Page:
Parramatta Eels 2017 Season Review

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In the aftermath of the club's salary cap fiasco, the hitherto high-flying Eels were hit with a cap penalty of a loss of 12 competition points, as well as the club's accumulated for and against tally being reset.

The effects were compounded by being told to shed players to fall under the 2016 competition's cap in order to begin playing for points again, which resulted in the losses of Junior Paulo, Ryan Morgan, and Nathan Peats - and that was only the beginning, with captain Kieran Foran being released mid-season due to personal issues.

And yet despite all the self-inflicted setbacks, the club finished the season with 13 wins - enough to make the Finals, bar for the 12-point penalty.

Parramatta powerbrokers and fans, then, had solid reasons to put their faith in the club to finally break their Finals drought heading into season 2017.

How it unfolded

  • Round 1 saw the Eels playing at Brookvale against the might of the Manly Sea Eagles, where the Eels ran out solid (if unspectacular) victors 20-12.
  • Round 2 and Parramatta travelled to WIN Stadium to take on the Dragons, and romped home 34-16 winners.
  • The Eels then lost four consecutive games, losing 26-14 to the Titans at Cbus Super Stadium, 20-6 to the Sharks at ANZ, 30-18 to the Green Machine at GIO, and 22-10 to the Warriors at Mt Smart.
  • Round 7 saw the Eels beat Wests 26-22.
  • Five days later, the Eels beat Penrith 18-12 at ANZ in unconvincing fashion.
  • For round 9, Parramatta defeated the under-strength Cowboys 26-6, then were demolsihed by the Roosters 48-10 in Round 10.
  • Parramatta then travelled to Canberra, and suffered a 22-16 defeat.
  • In two consecutive weeks, the Eels then beat South Sydney 22-16, and the Warriors 32-24.
  • The Cowboys once again demolished the Eels 32-6 in round 14.
  • Round 15 saw the Parramatta club begin to build some momentum, winning six consecutive games from round 15 to round 22, with 2 byes thrown in for good measure. They defeated the Dragons 24-10, the Bulldogs 13-12 in Golden Point, the under-strength Storm 22-6, the Tigers 17-16, the Broncos 28-14, and the Doggies 20-4.
  • Newcastle ambushed the Eels in round 23, springing an upset 29-10 victory.
  • To end the regular season, the Eels beat the Titans 30-8, the Broncos 52-34, and the Rabbitohs 22-16. The club finished in 4th position, and would play Finals football for the first time in almost a decade.
  • Their first assignment was to travel to Melbourne, to tackle runaway Minor Premiers Melbourne; the club fell just short, losing 18-16. The following week, they faced the Cowboys at ANZ, and suffered a 24-16 defeat, to definitively end their 2017 campaign.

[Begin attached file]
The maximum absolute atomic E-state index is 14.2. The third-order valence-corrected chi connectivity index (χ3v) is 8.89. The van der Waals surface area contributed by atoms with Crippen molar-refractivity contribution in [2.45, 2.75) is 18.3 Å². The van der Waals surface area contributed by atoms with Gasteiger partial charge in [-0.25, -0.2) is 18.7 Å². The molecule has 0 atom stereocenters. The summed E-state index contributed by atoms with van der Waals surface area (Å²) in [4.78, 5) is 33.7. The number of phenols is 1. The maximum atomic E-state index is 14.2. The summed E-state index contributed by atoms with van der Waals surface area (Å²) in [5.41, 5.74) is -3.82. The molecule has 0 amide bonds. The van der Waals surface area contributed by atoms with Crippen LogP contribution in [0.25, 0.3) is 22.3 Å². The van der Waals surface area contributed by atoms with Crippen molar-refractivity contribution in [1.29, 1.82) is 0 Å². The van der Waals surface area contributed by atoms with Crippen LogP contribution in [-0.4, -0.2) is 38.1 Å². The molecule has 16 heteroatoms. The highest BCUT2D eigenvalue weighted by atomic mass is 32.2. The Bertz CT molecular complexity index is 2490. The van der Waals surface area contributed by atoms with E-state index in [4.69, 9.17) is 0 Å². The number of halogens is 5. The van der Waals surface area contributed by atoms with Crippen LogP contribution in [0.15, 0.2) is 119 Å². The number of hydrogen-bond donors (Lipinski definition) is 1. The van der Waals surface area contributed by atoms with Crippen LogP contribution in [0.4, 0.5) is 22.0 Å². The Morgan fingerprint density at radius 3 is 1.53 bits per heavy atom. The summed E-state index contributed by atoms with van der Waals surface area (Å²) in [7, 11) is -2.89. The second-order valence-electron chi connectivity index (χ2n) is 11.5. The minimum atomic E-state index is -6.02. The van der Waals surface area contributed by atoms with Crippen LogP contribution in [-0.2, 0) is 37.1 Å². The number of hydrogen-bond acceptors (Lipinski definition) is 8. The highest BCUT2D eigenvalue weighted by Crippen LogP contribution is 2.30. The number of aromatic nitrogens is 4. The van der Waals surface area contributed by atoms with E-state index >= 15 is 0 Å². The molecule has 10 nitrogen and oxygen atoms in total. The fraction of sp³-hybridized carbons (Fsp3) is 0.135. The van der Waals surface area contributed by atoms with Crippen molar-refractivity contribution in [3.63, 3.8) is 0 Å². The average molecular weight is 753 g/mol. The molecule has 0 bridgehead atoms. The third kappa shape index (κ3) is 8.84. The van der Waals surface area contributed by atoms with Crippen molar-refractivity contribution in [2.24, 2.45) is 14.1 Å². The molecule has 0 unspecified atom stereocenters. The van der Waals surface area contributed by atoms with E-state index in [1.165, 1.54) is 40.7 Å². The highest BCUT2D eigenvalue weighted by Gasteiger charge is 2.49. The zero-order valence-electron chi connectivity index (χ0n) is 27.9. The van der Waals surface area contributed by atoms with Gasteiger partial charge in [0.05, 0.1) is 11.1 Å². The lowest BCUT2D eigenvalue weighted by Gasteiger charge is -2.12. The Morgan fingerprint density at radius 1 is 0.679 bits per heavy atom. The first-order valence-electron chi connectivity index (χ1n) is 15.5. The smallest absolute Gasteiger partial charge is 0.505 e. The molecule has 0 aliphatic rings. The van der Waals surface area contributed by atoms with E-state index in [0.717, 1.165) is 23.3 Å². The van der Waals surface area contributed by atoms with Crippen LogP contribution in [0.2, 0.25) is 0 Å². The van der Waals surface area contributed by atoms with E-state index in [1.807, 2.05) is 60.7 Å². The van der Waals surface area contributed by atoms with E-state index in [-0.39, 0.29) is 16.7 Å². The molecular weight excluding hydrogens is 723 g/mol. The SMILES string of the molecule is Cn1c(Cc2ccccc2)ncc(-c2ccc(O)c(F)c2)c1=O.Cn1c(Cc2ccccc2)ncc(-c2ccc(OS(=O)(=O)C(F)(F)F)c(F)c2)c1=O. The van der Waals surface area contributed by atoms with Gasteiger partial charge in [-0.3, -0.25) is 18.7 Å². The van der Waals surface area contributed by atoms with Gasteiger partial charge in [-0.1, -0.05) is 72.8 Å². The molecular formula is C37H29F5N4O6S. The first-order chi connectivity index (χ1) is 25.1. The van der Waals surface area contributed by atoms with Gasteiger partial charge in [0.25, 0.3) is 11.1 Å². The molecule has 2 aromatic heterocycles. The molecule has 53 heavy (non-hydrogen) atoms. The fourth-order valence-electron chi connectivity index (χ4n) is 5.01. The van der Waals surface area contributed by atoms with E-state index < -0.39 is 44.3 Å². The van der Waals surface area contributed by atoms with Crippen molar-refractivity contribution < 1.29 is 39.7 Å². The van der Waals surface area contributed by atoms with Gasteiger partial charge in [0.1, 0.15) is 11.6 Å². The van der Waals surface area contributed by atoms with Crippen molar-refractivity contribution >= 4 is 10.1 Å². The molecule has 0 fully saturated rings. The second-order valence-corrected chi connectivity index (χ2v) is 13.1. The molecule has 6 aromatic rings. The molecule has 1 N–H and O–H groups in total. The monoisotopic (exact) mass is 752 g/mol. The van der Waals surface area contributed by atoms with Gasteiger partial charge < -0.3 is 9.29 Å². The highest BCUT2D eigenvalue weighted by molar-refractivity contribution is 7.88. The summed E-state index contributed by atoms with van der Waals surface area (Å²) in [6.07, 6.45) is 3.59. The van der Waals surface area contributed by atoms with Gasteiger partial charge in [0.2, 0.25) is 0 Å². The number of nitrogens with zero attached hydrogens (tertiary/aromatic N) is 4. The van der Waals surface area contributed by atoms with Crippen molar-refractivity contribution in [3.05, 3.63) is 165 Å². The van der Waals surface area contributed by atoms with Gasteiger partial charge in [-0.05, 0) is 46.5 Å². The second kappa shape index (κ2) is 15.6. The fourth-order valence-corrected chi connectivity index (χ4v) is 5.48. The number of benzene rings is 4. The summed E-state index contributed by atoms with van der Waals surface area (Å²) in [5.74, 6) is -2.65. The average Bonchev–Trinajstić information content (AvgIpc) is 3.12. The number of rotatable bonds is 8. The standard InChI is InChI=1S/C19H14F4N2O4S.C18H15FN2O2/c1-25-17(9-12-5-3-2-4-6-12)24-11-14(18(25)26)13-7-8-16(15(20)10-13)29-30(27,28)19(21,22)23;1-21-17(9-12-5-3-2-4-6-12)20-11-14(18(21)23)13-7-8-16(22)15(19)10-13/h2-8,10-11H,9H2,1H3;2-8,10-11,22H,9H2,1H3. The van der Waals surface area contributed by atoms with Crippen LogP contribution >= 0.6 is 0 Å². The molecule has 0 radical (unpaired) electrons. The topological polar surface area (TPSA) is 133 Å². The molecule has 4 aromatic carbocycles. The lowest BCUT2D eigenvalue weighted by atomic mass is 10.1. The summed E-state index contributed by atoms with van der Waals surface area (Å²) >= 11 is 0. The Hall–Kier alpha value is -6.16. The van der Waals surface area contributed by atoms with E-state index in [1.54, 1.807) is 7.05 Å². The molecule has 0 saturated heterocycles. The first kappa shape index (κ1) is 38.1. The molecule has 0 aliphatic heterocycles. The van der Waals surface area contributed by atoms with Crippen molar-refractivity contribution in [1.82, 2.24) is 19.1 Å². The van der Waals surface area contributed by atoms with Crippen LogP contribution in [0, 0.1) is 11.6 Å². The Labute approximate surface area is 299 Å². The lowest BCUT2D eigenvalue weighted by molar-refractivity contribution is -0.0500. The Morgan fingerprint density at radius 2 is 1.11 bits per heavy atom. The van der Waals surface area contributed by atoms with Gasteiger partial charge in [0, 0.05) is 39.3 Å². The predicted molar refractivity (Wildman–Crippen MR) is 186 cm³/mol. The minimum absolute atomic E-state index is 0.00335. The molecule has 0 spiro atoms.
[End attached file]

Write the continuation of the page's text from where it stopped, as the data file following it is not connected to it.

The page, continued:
After an unacceptably long time without playing October football, the Eels were able to reach the lofty heights of Finals football and, despite their meek exit in straight sets, displayed plenty of positive signs heading into 2018.

Mid-season signing Mitchell Moses was an inconsistent revelation at 7 for the Eels, and was able to display enough improvement in his game to fire a warning to rival clubs that he is only just getting started, and that fans should keep an eye on him. Moses was responsible for two of the most ludicrously ballsy passes one will ever see this season, and none was more impressive than his pass to Will Smith in the Qualifying Final against for Smith to score a much-deserved try. Instead of trying to describe the pass, this reviewer highly, strongly encourages you to watch the footage - it was arrogant, breath-taking, lucky, and simply brilliant.

The club's biggest weakness has been their workmanlike forward pack; while the pack is mobile, fit, and agile, the lack of sheer brutality and size was at times a handicap to the Eels. When larger forward packs got momentum, the smaller, more aggressive Eels pack was often unable to stop the roll-on and regain the upper hand.

A finish inside the NRL top four is considered a resounding success for any club in the NRL - but this achievement is especially impressive when factoring in the unavailable personnel: Bevan French, Clinton Gutherson, Corey Norman, Isaac De Gois, Kaysa Pritchard, Peni Terepo, and Josh Hoffman all missed substantial parts of the season through injury, and yet the club was still able to find an extra gear to finish fourth. When considering that, at the time of his season-ending injury, Gutherson was at the top of the Dally M points scoring, it's particularly commendable to see a club lose a player of that calibre, and still finish in the top four.

With an inexperienced and young squad, 2018 promises to be a strong year for the Parramatta club.

The Good

The round 11 mid-season signing of Mitchell Moses.
While he did take some time to find his feet in the new structure that he was now a part of, and while his defence will always be a talking point among fans, Moses displayed confidence (often over-ruling his more experienced halves partner Corey Norman), skill (throwing some stunning passes), and a newly refreshed attitude, and became Parramatta's go-to man when they needed something to happen.

Given Moses' youth and inexperience, it is only logical to assume that his attacking game will continue to evolve as his confidence grows.

The Bad

Losing a player through injury is never an outcome that coaches or fans are happy to accept - but losing a player who was the best player on the field, and in a Final, and to have that player not return for the remainder of the match, is a huge blow to the club's chances of winning, and that's exactly what happened in the Qualifying Final against the Storm with Tepai Moeroa.